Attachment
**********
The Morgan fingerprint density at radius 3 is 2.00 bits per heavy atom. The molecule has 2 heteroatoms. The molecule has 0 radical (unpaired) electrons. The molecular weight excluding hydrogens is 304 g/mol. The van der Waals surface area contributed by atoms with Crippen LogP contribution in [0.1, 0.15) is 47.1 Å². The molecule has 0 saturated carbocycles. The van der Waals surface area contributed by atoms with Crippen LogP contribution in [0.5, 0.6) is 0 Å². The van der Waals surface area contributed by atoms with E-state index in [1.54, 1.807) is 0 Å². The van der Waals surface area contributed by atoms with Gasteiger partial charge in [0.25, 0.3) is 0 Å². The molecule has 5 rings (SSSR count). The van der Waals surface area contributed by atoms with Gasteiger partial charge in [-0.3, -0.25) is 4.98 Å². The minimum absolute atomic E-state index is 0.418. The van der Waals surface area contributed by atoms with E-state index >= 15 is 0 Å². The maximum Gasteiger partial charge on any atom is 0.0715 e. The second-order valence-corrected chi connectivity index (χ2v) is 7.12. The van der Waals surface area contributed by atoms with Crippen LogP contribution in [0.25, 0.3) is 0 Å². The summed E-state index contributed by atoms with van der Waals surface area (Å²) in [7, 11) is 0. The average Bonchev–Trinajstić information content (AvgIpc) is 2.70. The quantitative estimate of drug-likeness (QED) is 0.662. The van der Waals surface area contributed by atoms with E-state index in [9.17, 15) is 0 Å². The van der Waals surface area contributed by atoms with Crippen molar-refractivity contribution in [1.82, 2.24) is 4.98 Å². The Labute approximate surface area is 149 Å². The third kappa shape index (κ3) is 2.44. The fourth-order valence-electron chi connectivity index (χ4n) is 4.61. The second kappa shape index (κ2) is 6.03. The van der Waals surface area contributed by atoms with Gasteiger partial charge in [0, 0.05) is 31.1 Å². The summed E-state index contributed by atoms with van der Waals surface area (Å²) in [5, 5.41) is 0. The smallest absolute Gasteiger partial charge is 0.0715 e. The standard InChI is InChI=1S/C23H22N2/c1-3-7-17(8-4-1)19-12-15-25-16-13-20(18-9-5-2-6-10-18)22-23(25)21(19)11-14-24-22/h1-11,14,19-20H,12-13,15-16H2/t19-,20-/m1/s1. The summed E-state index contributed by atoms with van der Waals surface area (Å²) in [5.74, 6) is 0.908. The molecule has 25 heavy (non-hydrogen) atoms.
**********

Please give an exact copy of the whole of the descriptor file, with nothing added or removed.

The Morgan fingerprint density at radius 3 is 2.00 bits per heavy atom. The molecule has 2 heteroatoms. The molecule has 0 radical (unpaired) electrons. The molecular weight excluding hydrogens is 304 g/mol. The van der Waals surface area contributed by atoms with Crippen LogP contribution in [0.1, 0.15) is 47.1 Å². The molecule has 0 saturated carbocycles. The van der Waals surface area contributed by atoms with Crippen LogP contribution in [0.5, 0.6) is 0 Å². The van der Waals surface area contributed by atoms with E-state index in [1.54, 1.807) is 0 Å². The van der Waals surface area contributed by atoms with Gasteiger partial charge in [0.25, 0.3) is 0 Å². The molecule has 5 rings (SSSR count). The van der Waals surface area contributed by atoms with Gasteiger partial charge in [-0.3, -0.25) is 4.98 Å². The minimum absolute atomic E-state index is 0.418. The van der Waals surface area contributed by atoms with E-state index >= 15 is 0 Å². The maximum Gasteiger partial charge on any atom is 0.0715 e. The second-order valence-corrected chi connectivity index (χ2v) is 7.12. The van der Waals surface area contributed by atoms with Crippen LogP contribution in [0.25, 0.3) is 0 Å². The summed E-state index contributed by atoms with van der Waals surface area (Å²) in [7, 11) is 0. The average Bonchev–Trinajstić information content (AvgIpc) is 2.70. The quantitative estimate of drug-likeness (QED) is 0.662. The van der Waals surface area contributed by atoms with E-state index in [9.17, 15) is 0 Å². The van der Waals surface area contributed by atoms with Crippen molar-refractivity contribution in [1.82, 2.24) is 4.98 Å². The Labute approximate surface area is 149 Å². The third kappa shape index (κ3) is 2.44. The fourth-order valence-electron chi connectivity index (χ4n) is 4.61. The second kappa shape index (κ2) is 6.03. The van der Waals surface area contributed by atoms with Gasteiger partial charge in [0, 0.05) is 31.1 Å². The summed E-state index contributed by atoms with van der Waals surface area (Å²) in [5, 5.41) is 0. The smallest absolute Gasteiger partial charge is 0.0715 e. The standard InChI is InChI=1S/C23H22N2/c1-3-7-17(8-4-1)19-12-15-25-16-13-20(18-9-5-2-6-10-18)22-23(25)21(19)11-14-24-22/h1-11,14,19-20H,12-13,15-16H2/t19-,20-/m1/s1. The summed E-state index contributed by atoms with van der Waals surface area (Å²) in [5.74, 6) is 0.908. The molecule has 25 heavy (non-hydrogen) atoms.